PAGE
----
In the essay “Slouching towards Byzantium”, Conquest takes a look at the present day in the context of the past. Assuming that the enemies of the Western political order have, for the moment, been defeated, or at least contained, he asks, are there any other dangers that augur the possibility of a negative future? His answer is “unfortunately, yes.”
In Europe, far more than in America, the civic order is now under threat from centralizing trends which have their origin in post-Rousseau social and political thought and its implementation in political practice, which while it “liberated” the individual from communal ties, at the same time increased the dependence of individuals on the state. He quotes the conservative sociologist Robert Nisbet (1913-1996), who, echoing Tocqueville, pointed to the error involved in this type of thinking: “Centrality of sovereignty does not lead logically to the centralization of administration in public affairs… Decentralization of administration is not merely feasible technically; it is a prime necessity of free culture.”
Unfortunately, Conquest continues, a convergence of interests between managerialist, technocratic conservatives and socialists theoretically committed to the state-centred model of government has led to the emergence of a body such as the European Union, which encourages the growth of “an ever more rigid bureaucracy and an ever more constricted mentality”:
One thinks of the classical world’s decline into Byzantium – and, for example, the closing of the Academy in Athens in 529 A.D. and the earlier abolition of the Olympic Games. It is doubtless unfair to take this well-known instance. And Byzantium was better than most polities of its time. But the mind, outside internecine theology, had by earlier standards fallen low, become desiccated. Instead of Aristotle, for example, we find synodic records described by Edward Gibbon as a mass of “nonsense and falsehood”. Nor was this mental decline offset by the exemplary codification of the law that accompanied it.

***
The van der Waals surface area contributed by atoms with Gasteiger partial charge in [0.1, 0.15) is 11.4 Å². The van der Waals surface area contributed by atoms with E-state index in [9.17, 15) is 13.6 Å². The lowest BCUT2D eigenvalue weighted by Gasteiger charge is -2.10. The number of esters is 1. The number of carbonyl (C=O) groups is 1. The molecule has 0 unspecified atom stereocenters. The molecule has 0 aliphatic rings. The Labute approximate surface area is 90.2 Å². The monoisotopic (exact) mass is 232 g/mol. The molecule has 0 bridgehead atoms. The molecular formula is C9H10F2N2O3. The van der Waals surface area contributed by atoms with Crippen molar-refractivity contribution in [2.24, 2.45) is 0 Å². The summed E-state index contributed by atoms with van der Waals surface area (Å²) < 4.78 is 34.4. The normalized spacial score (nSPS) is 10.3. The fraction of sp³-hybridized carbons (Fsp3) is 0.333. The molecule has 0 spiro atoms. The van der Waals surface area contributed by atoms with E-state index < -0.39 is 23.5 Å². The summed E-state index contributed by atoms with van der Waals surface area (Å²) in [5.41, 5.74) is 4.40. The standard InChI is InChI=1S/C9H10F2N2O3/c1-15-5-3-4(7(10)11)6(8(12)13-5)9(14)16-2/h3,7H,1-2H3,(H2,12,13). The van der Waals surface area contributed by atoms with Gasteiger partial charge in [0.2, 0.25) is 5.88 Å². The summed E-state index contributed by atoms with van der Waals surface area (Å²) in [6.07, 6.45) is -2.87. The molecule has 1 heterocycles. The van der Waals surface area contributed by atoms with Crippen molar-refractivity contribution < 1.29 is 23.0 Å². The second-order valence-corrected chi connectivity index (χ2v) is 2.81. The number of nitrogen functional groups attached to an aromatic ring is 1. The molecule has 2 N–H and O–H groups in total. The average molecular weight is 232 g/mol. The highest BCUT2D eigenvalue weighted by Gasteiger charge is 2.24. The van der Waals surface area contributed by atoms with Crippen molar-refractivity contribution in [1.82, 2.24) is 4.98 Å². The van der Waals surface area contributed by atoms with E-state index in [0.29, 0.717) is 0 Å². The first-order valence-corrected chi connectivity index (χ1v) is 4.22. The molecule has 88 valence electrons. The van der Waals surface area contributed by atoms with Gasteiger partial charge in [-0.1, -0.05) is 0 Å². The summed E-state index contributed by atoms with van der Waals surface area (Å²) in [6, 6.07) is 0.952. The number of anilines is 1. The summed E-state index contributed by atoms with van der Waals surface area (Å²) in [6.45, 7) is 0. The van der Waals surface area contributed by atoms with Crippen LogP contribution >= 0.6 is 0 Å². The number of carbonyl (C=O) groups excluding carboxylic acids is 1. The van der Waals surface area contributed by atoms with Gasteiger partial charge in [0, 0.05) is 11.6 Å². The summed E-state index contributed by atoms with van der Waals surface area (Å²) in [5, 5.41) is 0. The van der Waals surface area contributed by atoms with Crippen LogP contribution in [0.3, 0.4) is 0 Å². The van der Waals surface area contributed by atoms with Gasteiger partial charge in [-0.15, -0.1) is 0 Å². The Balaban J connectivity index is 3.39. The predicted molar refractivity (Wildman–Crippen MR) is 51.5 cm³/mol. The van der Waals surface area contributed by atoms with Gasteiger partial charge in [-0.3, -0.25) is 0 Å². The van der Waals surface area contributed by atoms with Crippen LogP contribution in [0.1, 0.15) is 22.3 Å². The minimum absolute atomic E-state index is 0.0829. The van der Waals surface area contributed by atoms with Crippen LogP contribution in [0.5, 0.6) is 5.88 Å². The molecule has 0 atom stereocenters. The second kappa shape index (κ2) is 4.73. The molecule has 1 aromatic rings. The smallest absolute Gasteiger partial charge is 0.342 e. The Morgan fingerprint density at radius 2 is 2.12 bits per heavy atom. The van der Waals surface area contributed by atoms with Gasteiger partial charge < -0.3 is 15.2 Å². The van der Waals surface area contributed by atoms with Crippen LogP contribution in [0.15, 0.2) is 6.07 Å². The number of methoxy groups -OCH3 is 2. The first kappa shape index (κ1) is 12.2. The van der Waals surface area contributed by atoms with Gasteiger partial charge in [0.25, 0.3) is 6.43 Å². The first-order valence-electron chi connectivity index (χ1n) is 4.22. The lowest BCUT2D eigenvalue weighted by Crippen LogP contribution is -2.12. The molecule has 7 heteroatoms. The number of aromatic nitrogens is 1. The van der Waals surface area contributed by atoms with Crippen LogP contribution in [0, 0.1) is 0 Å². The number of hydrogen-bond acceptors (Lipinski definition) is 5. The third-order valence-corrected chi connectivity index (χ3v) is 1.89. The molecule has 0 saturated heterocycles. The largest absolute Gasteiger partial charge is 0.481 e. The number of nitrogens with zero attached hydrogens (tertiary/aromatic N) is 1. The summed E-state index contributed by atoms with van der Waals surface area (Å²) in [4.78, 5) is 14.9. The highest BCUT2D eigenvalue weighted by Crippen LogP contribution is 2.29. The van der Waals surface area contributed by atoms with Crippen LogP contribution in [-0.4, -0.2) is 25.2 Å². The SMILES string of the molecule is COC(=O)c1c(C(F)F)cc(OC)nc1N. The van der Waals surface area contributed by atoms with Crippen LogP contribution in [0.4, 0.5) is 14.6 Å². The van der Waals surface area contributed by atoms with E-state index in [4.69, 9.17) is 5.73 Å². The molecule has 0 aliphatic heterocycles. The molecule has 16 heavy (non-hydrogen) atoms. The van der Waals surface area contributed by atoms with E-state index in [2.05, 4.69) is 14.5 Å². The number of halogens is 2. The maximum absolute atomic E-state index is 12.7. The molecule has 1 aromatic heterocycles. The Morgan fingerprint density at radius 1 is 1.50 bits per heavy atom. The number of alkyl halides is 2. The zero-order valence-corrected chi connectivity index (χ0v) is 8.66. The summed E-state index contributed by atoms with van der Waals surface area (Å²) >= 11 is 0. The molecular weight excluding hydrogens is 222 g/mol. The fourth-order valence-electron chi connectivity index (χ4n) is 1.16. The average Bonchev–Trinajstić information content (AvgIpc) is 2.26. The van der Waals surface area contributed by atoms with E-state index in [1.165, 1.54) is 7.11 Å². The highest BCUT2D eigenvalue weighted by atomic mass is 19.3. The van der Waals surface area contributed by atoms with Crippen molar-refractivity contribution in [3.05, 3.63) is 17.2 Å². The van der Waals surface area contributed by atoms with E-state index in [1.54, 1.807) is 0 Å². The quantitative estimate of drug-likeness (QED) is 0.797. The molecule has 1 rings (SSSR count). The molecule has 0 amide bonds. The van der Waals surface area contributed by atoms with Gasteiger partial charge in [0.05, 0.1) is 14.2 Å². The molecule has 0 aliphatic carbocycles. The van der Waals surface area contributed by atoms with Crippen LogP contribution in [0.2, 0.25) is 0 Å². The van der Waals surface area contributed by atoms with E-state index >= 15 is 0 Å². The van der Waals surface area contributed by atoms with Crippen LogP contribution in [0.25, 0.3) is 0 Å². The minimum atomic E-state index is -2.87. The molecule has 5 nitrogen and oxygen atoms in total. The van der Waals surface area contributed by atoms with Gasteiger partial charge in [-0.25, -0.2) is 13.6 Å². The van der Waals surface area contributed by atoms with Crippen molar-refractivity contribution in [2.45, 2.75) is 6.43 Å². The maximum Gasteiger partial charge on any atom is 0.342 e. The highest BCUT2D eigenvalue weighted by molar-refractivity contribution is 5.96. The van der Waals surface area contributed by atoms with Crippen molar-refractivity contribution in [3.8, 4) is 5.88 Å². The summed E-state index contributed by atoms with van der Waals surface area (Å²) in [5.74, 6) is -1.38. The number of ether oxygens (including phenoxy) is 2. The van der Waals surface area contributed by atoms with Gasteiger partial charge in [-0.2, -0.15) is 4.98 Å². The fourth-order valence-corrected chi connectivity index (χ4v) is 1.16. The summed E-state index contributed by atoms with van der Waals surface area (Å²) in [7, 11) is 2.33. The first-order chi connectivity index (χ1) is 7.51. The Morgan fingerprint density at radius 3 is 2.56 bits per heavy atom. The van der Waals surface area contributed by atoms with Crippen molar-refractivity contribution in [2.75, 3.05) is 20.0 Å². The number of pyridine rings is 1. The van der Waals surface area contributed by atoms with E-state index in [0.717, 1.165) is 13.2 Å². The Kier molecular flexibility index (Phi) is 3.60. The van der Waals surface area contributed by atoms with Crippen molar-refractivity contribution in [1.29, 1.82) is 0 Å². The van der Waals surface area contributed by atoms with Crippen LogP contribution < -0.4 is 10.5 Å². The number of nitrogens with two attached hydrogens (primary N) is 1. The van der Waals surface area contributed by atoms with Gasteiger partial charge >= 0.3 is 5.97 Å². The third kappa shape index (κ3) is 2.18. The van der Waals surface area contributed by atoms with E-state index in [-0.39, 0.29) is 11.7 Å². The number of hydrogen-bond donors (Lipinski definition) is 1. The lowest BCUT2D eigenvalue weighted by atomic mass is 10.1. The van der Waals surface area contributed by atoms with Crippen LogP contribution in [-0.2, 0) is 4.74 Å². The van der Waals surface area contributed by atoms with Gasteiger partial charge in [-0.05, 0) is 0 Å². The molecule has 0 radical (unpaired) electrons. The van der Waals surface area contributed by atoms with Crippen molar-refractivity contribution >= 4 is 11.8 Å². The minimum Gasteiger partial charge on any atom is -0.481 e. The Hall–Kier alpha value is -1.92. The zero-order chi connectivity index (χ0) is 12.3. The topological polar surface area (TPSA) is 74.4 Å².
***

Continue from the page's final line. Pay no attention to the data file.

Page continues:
Conquest sees the long-term prospect offered by such intrusive and stultifying corporatism as “pink Fascism”:
There is no need of a monolithic party if the effective apparat is in general agreement, and makes the same assumptions. The totalitarian attempt to control all aspects of life was untenable in the long run. A far greater leeway on small matters, even disagreement on tactics, is much more viable.Indeed, the Byzantium analogy, the essay suggests, may actually be inadequate and possibly even misleading: for “Brussels is not Byzantium”: the EU does not appear to be viable in the longer run. Its basis is the following:
1) It is an attempt, by a stratum that needs, and no longer has, a justificatory “Idea” like “Socialism”, to synthesize one.
2) It is an attempt to build a state from populations that have none of the qualifications for nationhood, neither historical nor ethnic.
3) It is an extravagantly expensive bureaucratic nightmare. In pursuit of a supposed high and even transcendent aim, it pursues a vast over-regulation of human life.